Proteome changes related to the expression of heterologous proteins on N. benthamiana were not observed; up-regulated proteins were related to the agroinfiltration process. However, further experiments are required, employing leaves agroinfiltrated with an empty vector.

Author Contributions

AM-T: Conceived of this idea, carried out the experiments, processed the experimental data, performed the analysis, drafted the manuscript, and designed the figures. JR and KL: Label-free proteomic analysis experimental design, assessment of the structural analyses by diagonal electrophoresis. MI-C: Contributed to the interpretation of the results and English revision, final approval of the version for submission. LS-O: Conceived, planned, financed the adipocyte experiments, and provided a critical review of the final manuscript. AE-M: Design and technical execution of MS analysis, interpretation of analytical assays, A critical review of the final manuscript. AL-C: Technical support for molecular cloning, transient expression in N. benthamiana and qRT-PCR for gene expression analysis, data acquisition and revision of the manuscript. MG-L: Key role in the study design, editing the manuscript and critical revision for important intellectual content, a critical review of the final manuscript. AR-S: Study design and concept, financial support for part of the study, drafting and editing the manuscript and critical revision for important intellectual content, final approval of the version for submission. All authors discussed the results and commented on the manuscript.

Funding

This work was supported in part by PROINPEP 2015, 2016 (AR-S), awarded to support Ph.D. students of the pharmacology program PROSNI 2016, 2017 to AR-S, and by own resources of the Doctors MG-L, LS-O, JR, and AR-S.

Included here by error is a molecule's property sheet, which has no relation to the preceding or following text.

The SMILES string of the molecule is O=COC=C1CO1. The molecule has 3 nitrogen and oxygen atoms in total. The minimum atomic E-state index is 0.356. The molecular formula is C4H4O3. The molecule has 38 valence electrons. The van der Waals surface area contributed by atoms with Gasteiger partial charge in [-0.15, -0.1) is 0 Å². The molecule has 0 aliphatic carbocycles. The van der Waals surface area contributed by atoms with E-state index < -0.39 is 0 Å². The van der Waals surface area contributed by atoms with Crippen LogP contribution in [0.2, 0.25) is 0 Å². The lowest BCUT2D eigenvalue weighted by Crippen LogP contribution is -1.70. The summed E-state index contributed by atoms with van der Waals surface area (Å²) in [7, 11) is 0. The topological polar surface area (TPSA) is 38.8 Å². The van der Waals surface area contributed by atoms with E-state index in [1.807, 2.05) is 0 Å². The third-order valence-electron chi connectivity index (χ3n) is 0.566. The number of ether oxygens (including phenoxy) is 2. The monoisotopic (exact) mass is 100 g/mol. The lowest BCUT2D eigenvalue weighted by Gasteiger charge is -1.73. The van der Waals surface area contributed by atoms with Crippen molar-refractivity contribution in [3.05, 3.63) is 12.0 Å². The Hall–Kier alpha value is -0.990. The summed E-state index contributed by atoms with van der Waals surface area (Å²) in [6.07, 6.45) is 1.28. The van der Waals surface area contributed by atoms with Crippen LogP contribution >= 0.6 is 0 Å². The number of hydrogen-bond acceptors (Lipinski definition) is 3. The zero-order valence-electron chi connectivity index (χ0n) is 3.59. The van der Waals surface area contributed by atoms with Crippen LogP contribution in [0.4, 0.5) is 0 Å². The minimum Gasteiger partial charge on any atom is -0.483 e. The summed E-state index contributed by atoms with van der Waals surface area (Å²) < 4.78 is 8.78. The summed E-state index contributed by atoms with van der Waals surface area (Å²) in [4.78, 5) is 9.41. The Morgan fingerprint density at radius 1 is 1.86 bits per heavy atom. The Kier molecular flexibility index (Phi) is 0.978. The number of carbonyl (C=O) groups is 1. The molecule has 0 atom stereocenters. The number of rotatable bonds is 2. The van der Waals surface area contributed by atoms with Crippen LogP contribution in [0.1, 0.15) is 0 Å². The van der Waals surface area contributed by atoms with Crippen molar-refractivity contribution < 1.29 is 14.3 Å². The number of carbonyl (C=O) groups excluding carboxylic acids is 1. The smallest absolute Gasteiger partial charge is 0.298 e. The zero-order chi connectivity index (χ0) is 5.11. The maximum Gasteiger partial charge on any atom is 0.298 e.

Conflict of Interest

The authors declare that this research was conducted in the absence of any commercial or financial relationships that could be construed as a potential conflict of interest.

Acknowledgments

AM-T thanks CONACYT for national and international scholarship No. 398200. AM-T gratefully acknowledges the multidisciplinary Department of Genetic Engineering laboratory team for their support of this project. The authors would like to Francisco Pérez (Centro de Biociencias, UASLP, México) for his technical assistance in MS experiments.

Supplementary Material

The Supplementary Material for this article can be found online at: https://www.frontiersin.org/articles/10.3389/fphar.2019.01335/full#supplementary-material

References

Baeshen, N. A., Baeshen, M. N., Sheikh, A., Bora, R. S., Ahmed, M. M., Ramadan, H. A., et al. (2014). Cell factories for insulin production. Microb. Cell Fact 13, 141. doi: 10.1186/s12934-014-0141-0

PubMed Abstract | CrossRef Full Text | Google Scholar

Benchabane, M., Goulet, C., Rivard, D., Faye, L., Gomord, V., Michaud, D. (2008). Preventing unintended proteolysis in plant protein biofactories. Plant Biotechnol. J. 6 (7), 633–648. doi: 10.1111/j.1467-7652.2008.00344.x